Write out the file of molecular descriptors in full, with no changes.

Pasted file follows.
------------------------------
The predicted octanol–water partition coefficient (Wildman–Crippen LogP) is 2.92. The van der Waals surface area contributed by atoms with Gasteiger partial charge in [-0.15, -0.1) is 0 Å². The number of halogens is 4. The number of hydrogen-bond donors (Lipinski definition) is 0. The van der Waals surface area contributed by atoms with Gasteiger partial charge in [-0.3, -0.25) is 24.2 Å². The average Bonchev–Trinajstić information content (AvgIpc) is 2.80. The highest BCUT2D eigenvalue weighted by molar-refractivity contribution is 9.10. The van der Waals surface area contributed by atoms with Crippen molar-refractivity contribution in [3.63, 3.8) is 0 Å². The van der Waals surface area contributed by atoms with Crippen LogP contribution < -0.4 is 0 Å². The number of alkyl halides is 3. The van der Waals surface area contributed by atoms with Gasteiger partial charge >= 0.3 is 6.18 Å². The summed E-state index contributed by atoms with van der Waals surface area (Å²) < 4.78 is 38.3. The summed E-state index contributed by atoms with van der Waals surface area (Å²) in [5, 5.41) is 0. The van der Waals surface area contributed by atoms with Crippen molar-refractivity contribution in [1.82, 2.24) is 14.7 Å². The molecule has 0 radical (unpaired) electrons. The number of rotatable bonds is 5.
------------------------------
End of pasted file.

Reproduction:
The predicted octanol–water partition coefficient (Wildman–Crippen LogP) is 2.92. The van der Waals surface area contributed by atoms with Gasteiger partial charge in [-0.15, -0.1) is 0 Å². The number of halogens is 4. The number of hydrogen-bond donors (Lipinski definition) is 0. The van der Waals surface area contributed by atoms with Gasteiger partial charge in [-0.3, -0.25) is 24.2 Å². The average Bonchev–Trinajstić information content (AvgIpc) is 2.80. The highest BCUT2D eigenvalue weighted by molar-refractivity contribution is 9.10. The van der Waals surface area contributed by atoms with Crippen molar-refractivity contribution in [3.63, 3.8) is 0 Å². The van der Waals surface area contributed by atoms with Crippen LogP contribution < -0.4 is 0 Å². The number of alkyl halides is 3. The van der Waals surface area contributed by atoms with Gasteiger partial charge >= 0.3 is 6.18 Å². The summed E-state index contributed by atoms with van der Waals surface area (Å²) < 4.78 is 38.3. The summed E-state index contributed by atoms with van der Waals surface area (Å²) in [5, 5.41) is 0. The van der Waals surface area contributed by atoms with Crippen molar-refractivity contribution in [1.82, 2.24) is 14.7 Å². The molecule has 0 radical (unpaired) electrons. The number of rotatable bonds is 5.